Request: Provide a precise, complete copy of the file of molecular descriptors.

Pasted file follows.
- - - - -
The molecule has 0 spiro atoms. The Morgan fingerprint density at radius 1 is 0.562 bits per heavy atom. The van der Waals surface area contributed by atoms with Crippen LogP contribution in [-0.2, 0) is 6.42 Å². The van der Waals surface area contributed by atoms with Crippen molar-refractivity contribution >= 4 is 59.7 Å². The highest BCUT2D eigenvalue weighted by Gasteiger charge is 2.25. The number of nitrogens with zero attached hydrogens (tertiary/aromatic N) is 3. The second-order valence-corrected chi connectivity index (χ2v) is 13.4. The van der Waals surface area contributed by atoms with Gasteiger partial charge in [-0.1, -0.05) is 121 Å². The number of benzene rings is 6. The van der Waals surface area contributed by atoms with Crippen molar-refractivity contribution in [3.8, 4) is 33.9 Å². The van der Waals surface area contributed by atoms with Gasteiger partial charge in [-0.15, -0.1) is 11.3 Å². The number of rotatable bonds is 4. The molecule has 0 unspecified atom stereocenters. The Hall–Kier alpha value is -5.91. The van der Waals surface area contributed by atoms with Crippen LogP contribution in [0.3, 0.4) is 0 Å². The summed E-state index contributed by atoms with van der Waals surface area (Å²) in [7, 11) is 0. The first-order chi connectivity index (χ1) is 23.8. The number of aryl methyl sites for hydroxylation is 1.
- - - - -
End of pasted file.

The molecule has 0 spiro atoms. The Morgan fingerprint density at radius 1 is 0.562 bits per heavy atom. The van der Waals surface area contributed by atoms with Crippen LogP contribution in [-0.2, 0) is 6.42 Å². The van der Waals surface area contributed by atoms with Crippen molar-refractivity contribution >= 4 is 59.7 Å². The highest BCUT2D eigenvalue weighted by Gasteiger charge is 2.25. The number of nitrogens with zero attached hydrogens (tertiary/aromatic N) is 3. The second-order valence-corrected chi connectivity index (χ2v) is 13.4. The van der Waals surface area contributed by atoms with Gasteiger partial charge in [-0.1, -0.05) is 121 Å². The number of benzene rings is 6. The van der Waals surface area contributed by atoms with Crippen molar-refractivity contribution in [3.8, 4) is 33.9 Å². The van der Waals surface area contributed by atoms with Gasteiger partial charge in [-0.15, -0.1) is 11.3 Å². The number of rotatable bonds is 4. The molecule has 0 unspecified atom stereocenters. The Hall–Kier alpha value is -5.91. The van der Waals surface area contributed by atoms with Crippen LogP contribution in [0.3, 0.4) is 0 Å². The summed E-state index contributed by atoms with van der Waals surface area (Å²) in [7, 11) is 0. The first-order chi connectivity index (χ1) is 23.8. The number of aryl methyl sites for hydroxylation is 1.